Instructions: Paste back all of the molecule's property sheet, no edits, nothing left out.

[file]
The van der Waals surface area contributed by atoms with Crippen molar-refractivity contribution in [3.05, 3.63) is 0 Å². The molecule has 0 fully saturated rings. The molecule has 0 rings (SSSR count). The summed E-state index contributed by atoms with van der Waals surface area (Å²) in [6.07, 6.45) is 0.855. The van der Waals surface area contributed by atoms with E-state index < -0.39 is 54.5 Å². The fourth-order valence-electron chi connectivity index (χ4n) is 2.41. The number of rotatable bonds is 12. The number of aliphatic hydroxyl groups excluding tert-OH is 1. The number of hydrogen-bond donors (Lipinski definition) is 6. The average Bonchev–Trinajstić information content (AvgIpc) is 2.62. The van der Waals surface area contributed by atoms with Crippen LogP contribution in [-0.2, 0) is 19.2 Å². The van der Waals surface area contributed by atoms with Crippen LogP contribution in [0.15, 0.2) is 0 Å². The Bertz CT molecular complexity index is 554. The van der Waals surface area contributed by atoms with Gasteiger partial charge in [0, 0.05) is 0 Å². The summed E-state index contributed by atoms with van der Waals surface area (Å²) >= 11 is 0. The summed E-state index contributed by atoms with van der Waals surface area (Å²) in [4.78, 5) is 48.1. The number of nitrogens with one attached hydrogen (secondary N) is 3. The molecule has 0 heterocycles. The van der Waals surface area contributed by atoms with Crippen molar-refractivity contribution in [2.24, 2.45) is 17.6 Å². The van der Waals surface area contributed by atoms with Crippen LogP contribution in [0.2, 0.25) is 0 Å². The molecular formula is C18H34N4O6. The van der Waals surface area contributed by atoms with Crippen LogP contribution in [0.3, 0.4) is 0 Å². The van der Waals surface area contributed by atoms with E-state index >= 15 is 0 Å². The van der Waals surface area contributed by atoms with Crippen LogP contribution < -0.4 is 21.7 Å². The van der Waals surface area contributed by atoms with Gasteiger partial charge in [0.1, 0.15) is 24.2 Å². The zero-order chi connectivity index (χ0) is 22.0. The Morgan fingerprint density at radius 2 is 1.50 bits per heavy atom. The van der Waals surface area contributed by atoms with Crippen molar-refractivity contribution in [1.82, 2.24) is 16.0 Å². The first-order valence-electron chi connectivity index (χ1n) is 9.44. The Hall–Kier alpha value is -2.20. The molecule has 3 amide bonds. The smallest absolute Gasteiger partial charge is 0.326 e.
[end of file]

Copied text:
The van der Waals surface area contributed by atoms with Crippen molar-refractivity contribution in [3.05, 3.63) is 0 Å². The molecule has 0 fully saturated rings. The molecule has 0 rings (SSSR count). The summed E-state index contributed by atoms with van der Waals surface area (Å²) in [6.07, 6.45) is 0.855. The van der Waals surface area contributed by atoms with E-state index < -0.39 is 54.5 Å². The fourth-order valence-electron chi connectivity index (χ4n) is 2.41. The number of rotatable bonds is 12. The number of aliphatic hydroxyl groups excluding tert-OH is 1. The number of hydrogen-bond donors (Lipinski definition) is 6. The average Bonchev–Trinajstić information content (AvgIpc) is 2.62. The van der Waals surface area contributed by atoms with Crippen LogP contribution in [-0.2, 0) is 19.2 Å². The van der Waals surface area contributed by atoms with Crippen LogP contribution in [0.15, 0.2) is 0 Å². The Bertz CT molecular complexity index is 554. The van der Waals surface area contributed by atoms with Gasteiger partial charge in [0, 0.05) is 0 Å². The summed E-state index contributed by atoms with van der Waals surface area (Å²) >= 11 is 0. The summed E-state index contributed by atoms with van der Waals surface area (Å²) in [4.78, 5) is 48.1. The number of nitrogens with one attached hydrogen (secondary N) is 3. The molecule has 0 heterocycles. The van der Waals surface area contributed by atoms with Crippen molar-refractivity contribution in [2.24, 2.45) is 17.6 Å². The van der Waals surface area contributed by atoms with Crippen LogP contribution in [0.2, 0.25) is 0 Å². The molecular formula is C18H34N4O6. The van der Waals surface area contributed by atoms with Crippen LogP contribution in [0.3, 0.4) is 0 Å². The van der Waals surface area contributed by atoms with E-state index >= 15 is 0 Å². The van der Waals surface area contributed by atoms with Crippen LogP contribution < -0.4 is 21.7 Å². The van der Waals surface area contributed by atoms with Gasteiger partial charge in [0.1, 0.15) is 24.2 Å². The zero-order chi connectivity index (χ0) is 22.0. The Morgan fingerprint density at radius 2 is 1.50 bits per heavy atom. The van der Waals surface area contributed by atoms with Crippen molar-refractivity contribution in [1.82, 2.24) is 16.0 Å². The first-order valence-electron chi connectivity index (χ1n) is 9.44. The Hall–Kier alpha value is -2.20. The molecule has 3 amide bonds. The smallest absolute Gasteiger partial charge is 0.326 e.